Deep learning is a methodology which involves computation using an artificial neural network (ANN). Training deep networks was not always within practical reach, however. The main difficulty arose from the vanishing/exploding gradient problem. See a previous blog on Theano and Keras for a discussion on this. Training deep networks has become feasible with the developments of GPU parallel computation, better error minimization algorithms, careful network weight initialization, the application of regularization or dropout methods, and the use of Rectified Linear Units (ReLUs) as artificial neuron activation functions. ReLUs can tune weights such that the backpropagation signal does not become too attenuated.
We’re excited to announce that Microway has joined the OpenPOWER Foundation as a Silver member. We are integrating the OpenPOWER technologies into our server systems and HPC clusters. We’re also offering our HPC software tools on OpenPOWER.
The collaboration between OpenPOWER members is going to bring exciting new possibilities to High Performance Computing, and to the IT industry in general. The OpenPOWER Foundation’s list of members is quite impressive, but also represents a very broad range of interests and industries. Our efforts will focus on molding these technologies into performant and easy-to-use HPC systems. Our experts ensure that Microway systems “just work”, so expect nothing less from our OpenPOWER offerings.
NVIDIA has announced a new version of their popular Tesla M40 GPU – one with 24GB of high-speed GDDR5 memory. The name hasn’t really changed – the new GPU is named NVIDIA Tesla M40 24GB. If you are curious about the original version with less memory, we have a detailed examination of the original M40 GPU.
As support for GPUs grows – particularly in the exploding fields of Machine Learning and Deep Learning – there has been increasing need for large quantities of GPU memory. The Tesla M40 24GB provides the most memory available to date in a single-GPU Tesla card. The remaining specifications of the new M40 match that of the original: 7 TFLOPS of single-precision floating point performance.
The Tesla M40 continues to be the only high-performance Tesla compute GPU based upon the “Maxwell” architecture. “Maxwell” provides excellent performance per watt, as evidenced by the fact that this GPU provides 7 TFLOPS within a 250W power envelope.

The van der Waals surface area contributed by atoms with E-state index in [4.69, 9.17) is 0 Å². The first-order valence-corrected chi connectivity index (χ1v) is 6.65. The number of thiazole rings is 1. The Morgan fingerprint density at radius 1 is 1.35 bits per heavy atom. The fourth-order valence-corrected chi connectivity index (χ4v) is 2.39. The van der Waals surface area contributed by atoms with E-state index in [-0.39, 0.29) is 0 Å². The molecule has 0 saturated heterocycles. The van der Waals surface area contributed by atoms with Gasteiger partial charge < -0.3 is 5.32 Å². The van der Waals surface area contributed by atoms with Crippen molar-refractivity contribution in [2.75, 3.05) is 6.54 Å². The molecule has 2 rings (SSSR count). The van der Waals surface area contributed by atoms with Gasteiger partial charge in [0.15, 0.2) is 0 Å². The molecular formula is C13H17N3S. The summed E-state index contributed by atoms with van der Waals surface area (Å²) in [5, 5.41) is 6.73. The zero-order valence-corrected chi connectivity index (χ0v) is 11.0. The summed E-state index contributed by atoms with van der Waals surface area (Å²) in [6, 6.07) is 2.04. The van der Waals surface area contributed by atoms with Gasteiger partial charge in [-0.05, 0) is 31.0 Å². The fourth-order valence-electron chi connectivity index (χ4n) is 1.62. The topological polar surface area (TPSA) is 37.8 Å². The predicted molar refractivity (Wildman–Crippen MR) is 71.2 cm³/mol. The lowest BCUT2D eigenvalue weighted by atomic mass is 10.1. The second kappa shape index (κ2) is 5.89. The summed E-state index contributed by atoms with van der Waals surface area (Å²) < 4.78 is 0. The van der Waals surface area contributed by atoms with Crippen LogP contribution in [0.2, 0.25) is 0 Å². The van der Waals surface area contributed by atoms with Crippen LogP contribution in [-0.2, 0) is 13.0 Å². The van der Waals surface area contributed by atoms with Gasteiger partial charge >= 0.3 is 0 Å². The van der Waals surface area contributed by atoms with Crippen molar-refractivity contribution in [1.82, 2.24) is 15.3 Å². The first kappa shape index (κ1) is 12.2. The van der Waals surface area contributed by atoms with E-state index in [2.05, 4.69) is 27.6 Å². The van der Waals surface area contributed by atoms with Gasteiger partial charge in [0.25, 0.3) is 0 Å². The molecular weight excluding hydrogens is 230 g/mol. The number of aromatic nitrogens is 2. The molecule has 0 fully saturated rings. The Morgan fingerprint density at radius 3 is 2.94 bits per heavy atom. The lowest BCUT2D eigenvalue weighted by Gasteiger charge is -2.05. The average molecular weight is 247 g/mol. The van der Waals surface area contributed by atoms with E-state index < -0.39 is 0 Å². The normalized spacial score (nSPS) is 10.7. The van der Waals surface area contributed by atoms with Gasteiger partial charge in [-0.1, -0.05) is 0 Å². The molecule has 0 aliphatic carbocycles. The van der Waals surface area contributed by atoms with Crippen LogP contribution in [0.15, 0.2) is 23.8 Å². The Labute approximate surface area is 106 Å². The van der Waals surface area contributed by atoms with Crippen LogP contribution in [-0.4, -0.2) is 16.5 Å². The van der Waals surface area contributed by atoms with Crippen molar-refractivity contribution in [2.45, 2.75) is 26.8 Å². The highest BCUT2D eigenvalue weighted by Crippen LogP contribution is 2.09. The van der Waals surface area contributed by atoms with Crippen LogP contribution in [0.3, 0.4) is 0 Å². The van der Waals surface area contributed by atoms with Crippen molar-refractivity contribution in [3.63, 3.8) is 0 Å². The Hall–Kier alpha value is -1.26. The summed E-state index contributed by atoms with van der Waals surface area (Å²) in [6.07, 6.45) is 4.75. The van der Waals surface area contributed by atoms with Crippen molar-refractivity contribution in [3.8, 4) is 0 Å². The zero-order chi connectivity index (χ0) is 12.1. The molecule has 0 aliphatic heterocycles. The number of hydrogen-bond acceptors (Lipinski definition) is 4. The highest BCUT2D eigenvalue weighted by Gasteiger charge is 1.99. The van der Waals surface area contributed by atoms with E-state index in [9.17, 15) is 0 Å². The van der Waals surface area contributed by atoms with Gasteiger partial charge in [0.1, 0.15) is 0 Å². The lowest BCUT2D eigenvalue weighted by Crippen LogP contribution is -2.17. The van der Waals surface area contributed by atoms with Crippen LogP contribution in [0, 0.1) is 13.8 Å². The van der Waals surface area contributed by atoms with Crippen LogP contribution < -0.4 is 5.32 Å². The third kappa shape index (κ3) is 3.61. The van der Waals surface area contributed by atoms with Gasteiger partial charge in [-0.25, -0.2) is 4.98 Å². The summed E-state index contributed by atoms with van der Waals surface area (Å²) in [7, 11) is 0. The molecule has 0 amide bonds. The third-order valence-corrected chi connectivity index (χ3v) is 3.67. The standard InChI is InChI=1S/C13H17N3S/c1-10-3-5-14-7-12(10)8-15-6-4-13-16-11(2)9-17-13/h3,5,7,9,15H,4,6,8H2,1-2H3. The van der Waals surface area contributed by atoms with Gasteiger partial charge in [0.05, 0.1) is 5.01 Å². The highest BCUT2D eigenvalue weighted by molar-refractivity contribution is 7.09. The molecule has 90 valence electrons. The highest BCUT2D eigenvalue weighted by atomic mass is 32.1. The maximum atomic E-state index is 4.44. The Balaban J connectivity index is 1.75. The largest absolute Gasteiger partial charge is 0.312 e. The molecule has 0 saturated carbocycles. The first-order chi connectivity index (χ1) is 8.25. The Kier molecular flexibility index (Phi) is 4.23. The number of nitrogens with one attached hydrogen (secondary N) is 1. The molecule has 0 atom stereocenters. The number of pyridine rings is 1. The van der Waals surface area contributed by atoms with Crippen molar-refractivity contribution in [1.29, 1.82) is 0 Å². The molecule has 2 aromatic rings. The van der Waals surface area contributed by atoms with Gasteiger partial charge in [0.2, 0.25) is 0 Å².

Maximum single-GPU memory and performance: Tesla M40 24GB GPU
Available in Microway NumberSmasher GPU Servers and GPU Clusters
- 3072 CUDA GPU cores (GM200)
- 7.0 TFLOPS single; 0.21 TFLOPS double-precision
- 24GB GDDR5 memory
- Memory bandwidth up to 288 GB/s
- PCI-E x16 Gen3 interface to system
- Dynamic GPU Boost for optimal clock speeds
- Passive heatsink design for installation in qualified GPU servers
Today we begin shipping Intel’s new Xeon E5-2600 v4 processors. They provide more CPU cores, more cache, faster memory access and more efficient operation. These are based upon the Intel microarchitecture code-named “Broadwell” – we expect them to be the HPC processors of choice.
Important changes in Xeon E5-2600 v4 include:
- Up to 22 processor cores per CPU
- Support for DDR4 memory speeds up to 2400MHz
- Faster Floating Point Instruction performance
- Improved parallelism in scheduling micro-operations
- Improved performance for large data sets
This week I had the opportunity to run the STREAM memory benchmark on a Microway 2U NumberSmasher server which supports up to 3 DIMMs per channel. In practice, this system is typically configured with 768GB or 1.5TB of DDR4 memory. A key goal of this benchmarking was to examine how RAM quantity and clock frequency affect bandwidth performance. When fully loading all three DIMMs per channel, the memory frequency defaults to 1600MHz. At two DIMMs per channel, the default memory frequency increases to 1866MHz. With one DIMM per channel, the frequency maxes out at 2133MHz.